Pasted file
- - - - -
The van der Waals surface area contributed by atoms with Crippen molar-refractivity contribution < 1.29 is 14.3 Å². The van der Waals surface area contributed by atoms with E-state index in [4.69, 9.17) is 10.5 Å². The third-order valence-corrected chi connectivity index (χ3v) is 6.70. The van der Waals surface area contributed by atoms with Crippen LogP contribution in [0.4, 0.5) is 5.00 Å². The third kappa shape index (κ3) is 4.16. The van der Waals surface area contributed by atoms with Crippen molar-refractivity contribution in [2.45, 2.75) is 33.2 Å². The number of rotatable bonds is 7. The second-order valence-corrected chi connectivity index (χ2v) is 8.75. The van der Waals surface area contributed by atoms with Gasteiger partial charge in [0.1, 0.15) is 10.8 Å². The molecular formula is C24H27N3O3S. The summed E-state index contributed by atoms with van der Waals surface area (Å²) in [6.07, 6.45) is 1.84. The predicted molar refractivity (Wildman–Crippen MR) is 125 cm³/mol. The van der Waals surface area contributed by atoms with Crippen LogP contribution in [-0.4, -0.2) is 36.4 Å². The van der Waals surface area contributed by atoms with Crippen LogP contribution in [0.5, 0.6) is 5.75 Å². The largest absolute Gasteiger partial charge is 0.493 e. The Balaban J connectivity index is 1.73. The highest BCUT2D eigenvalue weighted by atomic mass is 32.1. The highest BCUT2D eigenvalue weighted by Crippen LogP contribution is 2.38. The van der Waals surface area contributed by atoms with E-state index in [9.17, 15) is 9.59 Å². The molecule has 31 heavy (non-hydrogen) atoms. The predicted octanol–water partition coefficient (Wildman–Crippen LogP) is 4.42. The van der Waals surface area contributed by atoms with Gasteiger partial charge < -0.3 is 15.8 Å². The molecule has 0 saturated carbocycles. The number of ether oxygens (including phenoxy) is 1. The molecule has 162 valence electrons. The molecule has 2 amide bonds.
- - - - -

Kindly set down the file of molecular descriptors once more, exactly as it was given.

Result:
The van der Waals surface area contributed by atoms with Crippen molar-refractivity contribution < 1.29 is 14.3 Å². The van der Waals surface area contributed by atoms with E-state index in [4.69, 9.17) is 10.5 Å². The third-order valence-corrected chi connectivity index (χ3v) is 6.70. The van der Waals surface area contributed by atoms with Crippen LogP contribution in [0.4, 0.5) is 5.00 Å². The third kappa shape index (κ3) is 4.16. The van der Waals surface area contributed by atoms with Crippen molar-refractivity contribution in [2.45, 2.75) is 33.2 Å². The number of rotatable bonds is 7. The second-order valence-corrected chi connectivity index (χ2v) is 8.75. The van der Waals surface area contributed by atoms with Gasteiger partial charge in [0.1, 0.15) is 10.8 Å². The molecular formula is C24H27N3O3S. The summed E-state index contributed by atoms with van der Waals surface area (Å²) in [6.07, 6.45) is 1.84. The predicted molar refractivity (Wildman–Crippen MR) is 125 cm³/mol. The van der Waals surface area contributed by atoms with Crippen LogP contribution in [-0.4, -0.2) is 36.4 Å². The van der Waals surface area contributed by atoms with Crippen LogP contribution in [0.5, 0.6) is 5.75 Å². The largest absolute Gasteiger partial charge is 0.493 e. The Balaban J connectivity index is 1.73. The highest BCUT2D eigenvalue weighted by atomic mass is 32.1. The highest BCUT2D eigenvalue weighted by Crippen LogP contribution is 2.38. The van der Waals surface area contributed by atoms with E-state index in [9.17, 15) is 9.59 Å². The molecule has 31 heavy (non-hydrogen) atoms. The predicted octanol–water partition coefficient (Wildman–Crippen LogP) is 4.42. The van der Waals surface area contributed by atoms with Gasteiger partial charge < -0.3 is 15.8 Å². The molecule has 0 saturated carbocycles. The number of ether oxygens (including phenoxy) is 1. The molecule has 162 valence electrons. The molecule has 2 amide bonds.